Back in the early wine-making days, a small group of wineries made a huge impact on American wines. Most were from California, others were from New York, Oregon and Washington State.
One of the oldest wineries to make an impact in Washington State is Columbia Crest –a name most wine lovers recognize. They started as a small winery, opening in 1983, and have since become one of the most important wineries in the Northwest, while helping Washington elevate as a premier wine region. Today the winery is responsible for more than half the wine produced in the state.
Columbia Crest is dedicated to honoring its heritage of winemaking through a steadfast obligation of making the finest wines in the Northwest; ones that are approachable and affordable.
Columbia Crest overlooks the Columbia River in the eastern part of Washington, in the heart of Horse Heaven Hills, with 2,500 acres of estate vineyards planted. The winery and its parent company, Ste. Michelle Wine Estates, led a consortium of grape growers to petition the government for a Horse Heaven Hills AVA and the area was designated in its own right as an American Viticultural Area (AVA) in 2005, distinguishing itself from the massive Columbia Valley AVA. The Horse Heaven Hills AVA encompasses 570,000 acres (approximately 12,000 in production) on a piece of land that starts on the 1,800-foot ridges of the hills and slopes south to the Columbia River. The majority of grapes are Chardonnay, Riesling, Sauvignon Blanc, Cabernet Sauvignon, Merlot and Syrah.
Columbia Crest has received many awards. In 1997, Wine Spectator named Columbia Crest one of the "Top 100 Wines of the Year" for the 1994 Cabernet Sauvignon and 1995 Estate Series Chardonnay – and they are the only Washington winery to win the number one slot on Wine Spectators “Top 100 Wines of the Year” for its 2005 Cabernet Sauvignon Columbia Valley Reserve - a blend of Cabernet Sauvignon with 5 percent Merlot and 4 percent Cabernet Franc.
Last summer, the head wine-making baton was passed to Katie Nelson. Nelson is one of the most accomplished and respected female winemakers in Washington State. She first joined Ste. Michelle Wine Estates in 1999 and now returned to become the senior director for wine-making. She is thrilled to be part of an experiential and intuitive operation. Her wine-making approach is bold and explores variety, with a gentle hand, aiming to create wines that are elegant, but very exciting.
Nelson grew up in Illinois then moved to Southern California with her family before heading to Sonoma to attend college. While she was in wine country studying business, she started working at Kenwood and fell madly in love with the wine industry. She immediately switched her major to chemistry. Katie’s first full-time job was at Lytton Springs (Ridge Vineyards) where she did everything. A few years later, she moved to Washington State with her sister.
In 1999, Katie began working at Ste. Michelle Wine Estates. She left in 2015 to become associate winemaker for K Vintners, Charles Smith Wines and Wines of Substance, and now she’s back. I asked her how she feels about wine-making in Washington. Her reply was “the wines are really waking up (and so are wine consumers), they over deliver especially for the price. Vintages are consistent year after year. We have the perfect climate, warm sunny days, cool nights with little rainfall. Our wines provide the full expression of fruit."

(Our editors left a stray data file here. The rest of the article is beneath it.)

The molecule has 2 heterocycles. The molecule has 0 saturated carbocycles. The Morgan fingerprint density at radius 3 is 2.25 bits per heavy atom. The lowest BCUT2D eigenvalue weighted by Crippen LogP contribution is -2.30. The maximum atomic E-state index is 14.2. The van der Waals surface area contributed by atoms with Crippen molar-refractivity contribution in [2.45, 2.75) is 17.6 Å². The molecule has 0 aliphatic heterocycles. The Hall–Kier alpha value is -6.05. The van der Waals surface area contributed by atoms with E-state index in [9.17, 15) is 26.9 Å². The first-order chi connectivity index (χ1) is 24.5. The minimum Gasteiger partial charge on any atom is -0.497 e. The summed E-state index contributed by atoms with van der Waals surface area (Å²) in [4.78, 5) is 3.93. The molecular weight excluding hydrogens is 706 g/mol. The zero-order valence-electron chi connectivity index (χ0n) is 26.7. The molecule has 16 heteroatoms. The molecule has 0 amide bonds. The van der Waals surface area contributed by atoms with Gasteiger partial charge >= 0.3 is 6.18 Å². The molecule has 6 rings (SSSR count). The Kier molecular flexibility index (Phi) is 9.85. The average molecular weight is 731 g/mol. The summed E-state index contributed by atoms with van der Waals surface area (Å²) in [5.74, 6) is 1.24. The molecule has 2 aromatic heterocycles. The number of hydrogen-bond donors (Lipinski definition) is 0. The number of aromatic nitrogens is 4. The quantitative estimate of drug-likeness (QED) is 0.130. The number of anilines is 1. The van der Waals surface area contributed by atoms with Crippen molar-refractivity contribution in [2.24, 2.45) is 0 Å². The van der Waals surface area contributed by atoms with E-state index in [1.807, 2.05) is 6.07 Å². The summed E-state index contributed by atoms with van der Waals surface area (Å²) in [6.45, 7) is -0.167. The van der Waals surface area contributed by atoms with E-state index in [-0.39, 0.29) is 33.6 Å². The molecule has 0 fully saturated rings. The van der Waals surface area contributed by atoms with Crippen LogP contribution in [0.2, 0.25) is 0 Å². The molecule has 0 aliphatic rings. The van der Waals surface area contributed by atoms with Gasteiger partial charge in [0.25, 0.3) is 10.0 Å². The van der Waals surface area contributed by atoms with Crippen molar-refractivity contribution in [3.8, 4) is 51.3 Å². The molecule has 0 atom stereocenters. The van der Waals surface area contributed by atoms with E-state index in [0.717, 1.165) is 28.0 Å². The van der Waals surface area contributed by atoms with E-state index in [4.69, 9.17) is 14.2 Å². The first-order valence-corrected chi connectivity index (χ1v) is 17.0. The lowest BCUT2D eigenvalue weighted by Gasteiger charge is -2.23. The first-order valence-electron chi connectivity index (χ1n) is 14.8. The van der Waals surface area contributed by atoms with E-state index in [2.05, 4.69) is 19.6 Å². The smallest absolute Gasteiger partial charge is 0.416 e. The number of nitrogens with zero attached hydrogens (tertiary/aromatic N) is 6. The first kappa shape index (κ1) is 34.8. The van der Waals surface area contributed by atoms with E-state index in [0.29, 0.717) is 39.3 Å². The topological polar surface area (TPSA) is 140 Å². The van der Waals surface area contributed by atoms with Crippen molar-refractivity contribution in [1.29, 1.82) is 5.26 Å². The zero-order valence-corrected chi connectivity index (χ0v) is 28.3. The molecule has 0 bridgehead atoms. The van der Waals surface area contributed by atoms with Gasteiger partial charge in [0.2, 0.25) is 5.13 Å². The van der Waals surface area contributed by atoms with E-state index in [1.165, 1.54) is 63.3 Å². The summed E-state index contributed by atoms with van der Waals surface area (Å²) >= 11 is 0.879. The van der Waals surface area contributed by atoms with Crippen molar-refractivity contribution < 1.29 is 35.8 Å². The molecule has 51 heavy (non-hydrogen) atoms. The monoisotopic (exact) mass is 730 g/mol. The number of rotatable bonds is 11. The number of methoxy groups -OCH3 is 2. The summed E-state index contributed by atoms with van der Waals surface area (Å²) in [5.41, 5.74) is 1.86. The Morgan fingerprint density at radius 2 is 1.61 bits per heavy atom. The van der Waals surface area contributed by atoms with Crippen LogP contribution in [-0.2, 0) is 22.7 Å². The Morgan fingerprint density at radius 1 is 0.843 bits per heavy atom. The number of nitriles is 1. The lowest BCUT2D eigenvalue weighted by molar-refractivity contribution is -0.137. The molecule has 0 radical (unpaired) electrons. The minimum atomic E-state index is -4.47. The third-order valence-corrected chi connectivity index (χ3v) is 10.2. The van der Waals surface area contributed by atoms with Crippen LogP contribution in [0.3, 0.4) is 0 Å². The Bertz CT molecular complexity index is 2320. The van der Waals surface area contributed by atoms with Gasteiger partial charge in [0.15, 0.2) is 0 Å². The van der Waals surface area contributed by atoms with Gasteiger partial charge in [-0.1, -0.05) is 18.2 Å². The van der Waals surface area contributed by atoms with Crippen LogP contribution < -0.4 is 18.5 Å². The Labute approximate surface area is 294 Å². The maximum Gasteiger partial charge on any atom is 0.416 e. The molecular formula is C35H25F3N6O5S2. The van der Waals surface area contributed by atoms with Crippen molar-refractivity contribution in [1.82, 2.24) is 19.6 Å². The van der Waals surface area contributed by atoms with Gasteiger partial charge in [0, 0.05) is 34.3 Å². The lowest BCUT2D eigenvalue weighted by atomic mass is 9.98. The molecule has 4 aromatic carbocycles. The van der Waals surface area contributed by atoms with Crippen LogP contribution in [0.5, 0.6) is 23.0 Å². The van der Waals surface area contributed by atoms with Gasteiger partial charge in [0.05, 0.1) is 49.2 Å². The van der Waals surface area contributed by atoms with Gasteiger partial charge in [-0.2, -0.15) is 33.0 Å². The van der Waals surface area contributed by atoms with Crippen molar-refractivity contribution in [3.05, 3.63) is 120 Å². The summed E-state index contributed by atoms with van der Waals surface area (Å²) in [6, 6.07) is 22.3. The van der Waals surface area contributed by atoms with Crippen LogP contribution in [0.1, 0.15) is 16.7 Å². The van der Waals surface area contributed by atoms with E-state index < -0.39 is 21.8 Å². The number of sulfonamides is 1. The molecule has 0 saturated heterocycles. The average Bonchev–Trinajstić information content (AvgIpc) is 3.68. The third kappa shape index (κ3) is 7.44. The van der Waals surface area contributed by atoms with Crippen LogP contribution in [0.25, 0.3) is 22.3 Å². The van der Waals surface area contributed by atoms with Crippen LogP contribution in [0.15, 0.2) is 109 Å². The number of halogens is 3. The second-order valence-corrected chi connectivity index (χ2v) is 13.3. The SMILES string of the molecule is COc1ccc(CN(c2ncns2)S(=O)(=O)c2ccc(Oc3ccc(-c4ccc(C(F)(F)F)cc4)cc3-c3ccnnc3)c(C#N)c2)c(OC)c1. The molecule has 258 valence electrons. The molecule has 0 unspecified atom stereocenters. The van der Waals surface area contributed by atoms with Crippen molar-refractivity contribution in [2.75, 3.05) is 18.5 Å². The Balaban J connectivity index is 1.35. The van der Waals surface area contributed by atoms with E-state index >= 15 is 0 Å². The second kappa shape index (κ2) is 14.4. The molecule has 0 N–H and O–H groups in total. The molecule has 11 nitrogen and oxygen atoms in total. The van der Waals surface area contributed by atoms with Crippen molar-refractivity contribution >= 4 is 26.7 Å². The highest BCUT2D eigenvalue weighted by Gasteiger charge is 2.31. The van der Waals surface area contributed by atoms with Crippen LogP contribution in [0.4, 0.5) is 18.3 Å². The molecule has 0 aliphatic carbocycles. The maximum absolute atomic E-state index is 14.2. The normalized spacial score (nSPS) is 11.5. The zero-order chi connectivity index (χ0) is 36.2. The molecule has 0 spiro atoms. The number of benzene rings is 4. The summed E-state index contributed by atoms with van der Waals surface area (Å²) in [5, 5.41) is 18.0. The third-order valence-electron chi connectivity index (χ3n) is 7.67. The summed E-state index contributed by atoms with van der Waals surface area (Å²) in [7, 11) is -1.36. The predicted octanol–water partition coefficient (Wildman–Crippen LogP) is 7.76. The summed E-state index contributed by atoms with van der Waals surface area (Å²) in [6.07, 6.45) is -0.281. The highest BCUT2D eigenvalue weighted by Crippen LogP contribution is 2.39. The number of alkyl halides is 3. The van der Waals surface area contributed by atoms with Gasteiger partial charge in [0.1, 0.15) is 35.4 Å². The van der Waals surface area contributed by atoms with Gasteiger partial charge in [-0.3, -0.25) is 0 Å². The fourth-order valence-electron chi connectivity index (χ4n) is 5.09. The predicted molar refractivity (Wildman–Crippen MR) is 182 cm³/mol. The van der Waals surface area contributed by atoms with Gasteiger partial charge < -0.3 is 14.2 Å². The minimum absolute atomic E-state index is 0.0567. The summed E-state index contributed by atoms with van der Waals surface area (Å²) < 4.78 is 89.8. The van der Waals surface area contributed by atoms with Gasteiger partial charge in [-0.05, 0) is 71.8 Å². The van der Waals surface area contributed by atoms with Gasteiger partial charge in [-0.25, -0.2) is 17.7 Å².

Since Katie’s return, she spent the 2018 harvest observing how it all comes together, tasting each and every varietal, looking at the oak program and how the wines are made. In her new role, she makes all wine-making decisions across the entire range of Columbia Crest wines, including the Reserve, H3 and Grand Estate tiers. Additionally, she manages other innovation projects produced at Columbia Crest and plans on making more field blends. Columbia Crest produces over 1 million cases of wine annually.
Katie is married to another successful wine-maker, Flint Nelson. Their wine-making styles are different and so are their palates but they understand each other. Known as “a power couple,” they love to travel to wine regions, entertain, and spend time with their two young children.
For the holidays, Nelson recommends the Reserve Blanc Noir for casual nights, the Grand Estate Chardonnay for fish dinners, and the Reserve Grenache, which is versatile. In addition, I recently tasted the following wines that will pair nicely with the holiday season. Look for them at your favorite wine retailer or online at www.columbiacrest.com
Columbia Crest H3 Sauvignon Blanc
Tropical aromas followed by melon and pear flavors that give way to a crisp, clean finish. $12
Columbia Crest Grand Estates Cabernet Sauvignon
A bold and structured wine with aromas of dark berries and plum, finishing with notes of chocolate and vanilla. $15
Columbia Crest Reserve Cabernet Sauvignon
Big and beautiful with earthy aromas and ripe dark fruit flavors. $35
JoAnn Actis-Grande travels to many great wine regions all over the world writing about wine, travel, and curious lifestyles. She lives in Portsmouth and can be reached by email at email@example.com. Find more of her Let’s Talk Wine columns online at www.seacoastonline.com/topics/Lets-talk-wine.